The slices should be 3 to 4-mm thick (Figs. 8.7 and 8.8). A considerable variation in thickness within the same slice or among slices can markedly reduce the technical quality of the specimen mammograms and histologic sections. The slices need to be thoroughly examined macroscopically. The well-formed tumor masses should be described and measured in millimeters. The relation of the tumors to the resection margins must be described in terms of the minimum number of millimeters of tumor-free margins. A lengthy macroscopic description is unnecessary because the cut surface of the entire specimen is demonstrated on the large histologic sections.


Fig. 8.5


Fig. 8.6


Fig. 8.7


Fig. 8.8


Fig. 8.9

Inking of the surface of the specimen is not necessary with this technique, but colored inks should be used to mark the position of the marking sutures (Fig. 8.9).

The 3 to 4-mm slices then undergo repeat specimen radiography. The radiographic examination of the slices (Fig. 8.10) is always a useful procedure and is absolutely necessary in cases with mammographically detected microcalcifications, those with multifocal tumors, and those with nonpalpable lesions. The radiologist compares the mammographic findings and the findings on specimen radiography with the radiologic images of the macroslices, and then marks the slices that have radiologic abnormalities. The pathologist must correlate the macroscopic findings in the marked slices with the radiologic abnormalities. The most representative slices are selected for imbedding and processing: the slices with the largest tumor diameter, those containing the largest number of tumor foci in the cases with multifocal tumors, those containing macroscopically and/or radiologically discernible non-malignant lesions, and those containing microcalcifications. It is worth mentioning that pathologists are fully responsible for tissue sampling, even with radiologic assistance. Therefore, they are encouraged to sample all suspicious macroscopic abnormalities, even those that have not been marked by the radiologist.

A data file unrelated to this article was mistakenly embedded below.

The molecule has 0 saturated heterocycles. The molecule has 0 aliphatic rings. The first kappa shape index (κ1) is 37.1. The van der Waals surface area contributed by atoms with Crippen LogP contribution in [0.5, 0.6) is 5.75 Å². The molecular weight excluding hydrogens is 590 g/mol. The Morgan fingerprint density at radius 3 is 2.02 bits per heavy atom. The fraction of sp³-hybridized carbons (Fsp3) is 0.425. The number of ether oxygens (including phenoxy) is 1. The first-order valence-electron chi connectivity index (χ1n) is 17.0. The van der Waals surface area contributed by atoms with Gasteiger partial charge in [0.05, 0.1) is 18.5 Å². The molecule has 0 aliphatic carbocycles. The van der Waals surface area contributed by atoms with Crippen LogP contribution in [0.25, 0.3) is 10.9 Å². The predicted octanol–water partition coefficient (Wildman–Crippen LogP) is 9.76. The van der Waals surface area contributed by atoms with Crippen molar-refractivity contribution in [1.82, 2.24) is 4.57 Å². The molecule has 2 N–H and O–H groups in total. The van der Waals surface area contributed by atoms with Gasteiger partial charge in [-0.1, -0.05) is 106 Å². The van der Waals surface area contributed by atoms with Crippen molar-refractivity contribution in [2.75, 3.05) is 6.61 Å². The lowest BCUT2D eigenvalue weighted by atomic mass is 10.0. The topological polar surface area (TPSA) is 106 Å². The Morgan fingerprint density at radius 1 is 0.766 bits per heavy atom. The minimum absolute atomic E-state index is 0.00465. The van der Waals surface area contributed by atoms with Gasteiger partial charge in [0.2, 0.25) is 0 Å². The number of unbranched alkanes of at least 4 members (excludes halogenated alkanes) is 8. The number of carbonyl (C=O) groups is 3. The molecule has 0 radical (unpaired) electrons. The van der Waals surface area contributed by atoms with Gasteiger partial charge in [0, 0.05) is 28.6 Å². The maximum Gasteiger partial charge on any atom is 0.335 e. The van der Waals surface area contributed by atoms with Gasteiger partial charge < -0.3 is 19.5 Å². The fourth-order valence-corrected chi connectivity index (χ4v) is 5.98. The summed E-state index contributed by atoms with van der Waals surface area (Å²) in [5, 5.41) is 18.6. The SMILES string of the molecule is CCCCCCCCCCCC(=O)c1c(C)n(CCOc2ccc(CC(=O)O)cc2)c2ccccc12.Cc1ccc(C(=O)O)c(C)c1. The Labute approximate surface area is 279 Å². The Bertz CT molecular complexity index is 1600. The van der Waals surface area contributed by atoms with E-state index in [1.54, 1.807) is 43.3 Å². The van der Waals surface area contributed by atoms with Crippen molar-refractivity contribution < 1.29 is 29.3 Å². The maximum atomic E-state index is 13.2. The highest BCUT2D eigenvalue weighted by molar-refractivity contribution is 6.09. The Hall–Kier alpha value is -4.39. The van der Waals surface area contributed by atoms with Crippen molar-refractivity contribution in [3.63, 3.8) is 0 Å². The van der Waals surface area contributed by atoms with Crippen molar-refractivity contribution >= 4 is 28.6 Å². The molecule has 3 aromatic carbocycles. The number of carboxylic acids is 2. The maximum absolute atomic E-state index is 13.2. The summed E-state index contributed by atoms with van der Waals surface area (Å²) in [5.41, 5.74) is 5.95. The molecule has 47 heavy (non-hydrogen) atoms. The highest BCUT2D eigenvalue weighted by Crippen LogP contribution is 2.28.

The recommended average number of selected slices per case is two to four. At this step, small tissue blocks may be taken for immunohistology, image analysis, flow cytometry, and molecular biologic examinations, but the most representative slices must be left intact. Because the reliability of the histologic diagnosis of mammographically detected and macroscopically poorly defined lesions depends upon mammographic-pathologic correlation, one adequate large section is more important than the additional examinations. In these cases, especially if the lesion is smaller than 10 mm in the largest dimension, sampling of the tumor tissue for special examinations or taking intraoperative frozen sections is contraindicated.


Fig. 8.10

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Jul 31, 2016 | Posted by in ONCOLOGY | Comments Off on The Postoperative Work-up